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Have you ever played a Fender P bass?

The sound of a P-bass

The Fender Precision Bass is always at the top of every top-selling bass guitars in history, although that’s a tough fact to prove as there’re so many budget basses coming out almost every month to take the budget market by storm.

Like this one (I’m listing this bass to prove how most of the budget basses out there from unknown brands are trying to imitate the P-bass):

The Precision basses are known for its bassy, fat and round sound. The tone is built for rock and general jamming, and the weight and design of the body make it very easy on your shoulders.

The J Bass, in general, has more versatility and it’s best on slap techniques. So, if you’re getting a P bass, you’re getting it to play some rock, and you can expect some awesome action and response.

Musicians that have used the Precision bass include:

  • Pink Floyd’s Roger Waters
  • Red Hot Chilli Pepper’s Flea
  • The Police’s Andy Summer
  • Iron Maiden’s Steve Harris
  • Guns ‘N’ Roses & Velvet Revolver’s Duff McKagan
  • Foo Fighter’s Nate Mendel

About Squier

Squier has built a reputation as the go-to brand for beginner players and entry-level or budget instruments.

Much of its appeal comes from the fact the brand is allowed to copy the style and the design of Fender’s classic and modern models, as well as using Fender’s pickups and electronics.

As their quality has improved so much over the years, it’s no longer safe to assume Squier is generally worst than Fenders. Some times, they can be better.

The Top Squier P basses

We’ve reached the gist of the article, which is where I’m pointing you towards the best Squier by Fender Precision basses you can buy right now, either on Amazon or your local store.

As I said, you have to know what you’re looking for, so I’m helping you see how these bases are not only the best P basses made by Squier but also the best basses on their price points and more…

Best Squier P bass overall: Squier Classic Vibe Precision Bass ‘50s

I chose this bass out of personal opinion. Stay with me, though, and take a quick look at this gorgeous bass…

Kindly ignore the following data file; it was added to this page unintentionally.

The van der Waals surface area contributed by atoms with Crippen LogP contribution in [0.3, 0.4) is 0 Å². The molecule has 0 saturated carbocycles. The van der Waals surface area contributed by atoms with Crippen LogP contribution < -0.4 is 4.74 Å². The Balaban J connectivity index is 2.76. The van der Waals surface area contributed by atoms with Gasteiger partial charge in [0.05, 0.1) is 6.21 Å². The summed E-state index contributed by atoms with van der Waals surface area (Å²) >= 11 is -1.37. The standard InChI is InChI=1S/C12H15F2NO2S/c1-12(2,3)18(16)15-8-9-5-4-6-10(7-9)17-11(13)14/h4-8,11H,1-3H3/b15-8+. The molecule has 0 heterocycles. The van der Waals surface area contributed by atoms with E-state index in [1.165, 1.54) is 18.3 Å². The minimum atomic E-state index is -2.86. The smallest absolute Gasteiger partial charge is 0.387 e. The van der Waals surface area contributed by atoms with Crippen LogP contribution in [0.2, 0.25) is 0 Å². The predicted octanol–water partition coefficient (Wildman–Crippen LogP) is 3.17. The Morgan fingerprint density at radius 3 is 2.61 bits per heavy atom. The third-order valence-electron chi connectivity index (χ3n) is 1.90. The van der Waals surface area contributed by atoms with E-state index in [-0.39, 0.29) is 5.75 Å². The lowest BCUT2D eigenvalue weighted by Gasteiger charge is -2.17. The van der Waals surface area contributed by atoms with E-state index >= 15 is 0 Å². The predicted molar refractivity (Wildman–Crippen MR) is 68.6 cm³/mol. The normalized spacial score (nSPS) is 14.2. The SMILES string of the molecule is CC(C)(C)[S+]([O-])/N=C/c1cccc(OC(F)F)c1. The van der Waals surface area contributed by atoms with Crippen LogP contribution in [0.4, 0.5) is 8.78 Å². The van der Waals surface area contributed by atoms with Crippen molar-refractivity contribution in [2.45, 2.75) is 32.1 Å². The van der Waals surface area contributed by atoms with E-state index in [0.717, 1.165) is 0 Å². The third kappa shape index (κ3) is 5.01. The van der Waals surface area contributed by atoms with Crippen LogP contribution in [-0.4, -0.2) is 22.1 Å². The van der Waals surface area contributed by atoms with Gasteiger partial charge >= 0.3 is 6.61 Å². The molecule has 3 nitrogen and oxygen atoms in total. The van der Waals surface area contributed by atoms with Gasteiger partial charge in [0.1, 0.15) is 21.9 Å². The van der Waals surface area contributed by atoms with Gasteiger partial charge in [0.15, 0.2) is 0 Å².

It sounds as good as it looks. The secret? It is built following the original Precision design by Leo Fender, plus some modern twists to add extra playability to the bass.

The 2019 Squier range of Classic Vibe instruments is truly impressive. As for bass options, though, we found the ‘50s Precision bass a lovely instrument that sounds just as good as the original Fender Precision bass.

I mean this is a modern replica of the vintage P-bass with the advantages of modern instrument designs like C-shaped necks and 9.5’’ radius fretboards to give players more ease of us.

Furthermore, Squier greatly improved electronics, pickups, and bridge.

All in all, it feels like a brand new bass to play, and it sounds just like Fender intended bass guitars to sound.

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The sound of P basses is distinctively round, fat, and crunchy. When you play on high-gain some vintage Fender P basses, the sound comes with a natural overdrive.

Design and construction

The design of this Classic Vibe P-bass is all vintage elegance.

The design of this bass is based on the so-called “transition” P-bass produced in the mid-fifties, which followed the original design made by Leo Fender but with a contoured body that replaced the original slab and a Telecaster-like headstock.

The Squier 2019 Classic Vibe lineup is premium and has mostly the same deluxe add-ons as its Fender counterpart. The only difference, though, is the building material.

So this is the main difference, which is also a great feature of this bass. Instead of being built of maple as the mi ‘50s bass, it’s built of pinewood. See, pinewood is a lighter less sturdy wood that does a great job giving instruments greater resonance and depth to its sound.

More interestingly, pinewood was Leo Fender’s original choice for Fender’s basses, and the first prototypes he built were made of pinewood. He only ditched this material as he wasn’t sure about using light materials on the instruments.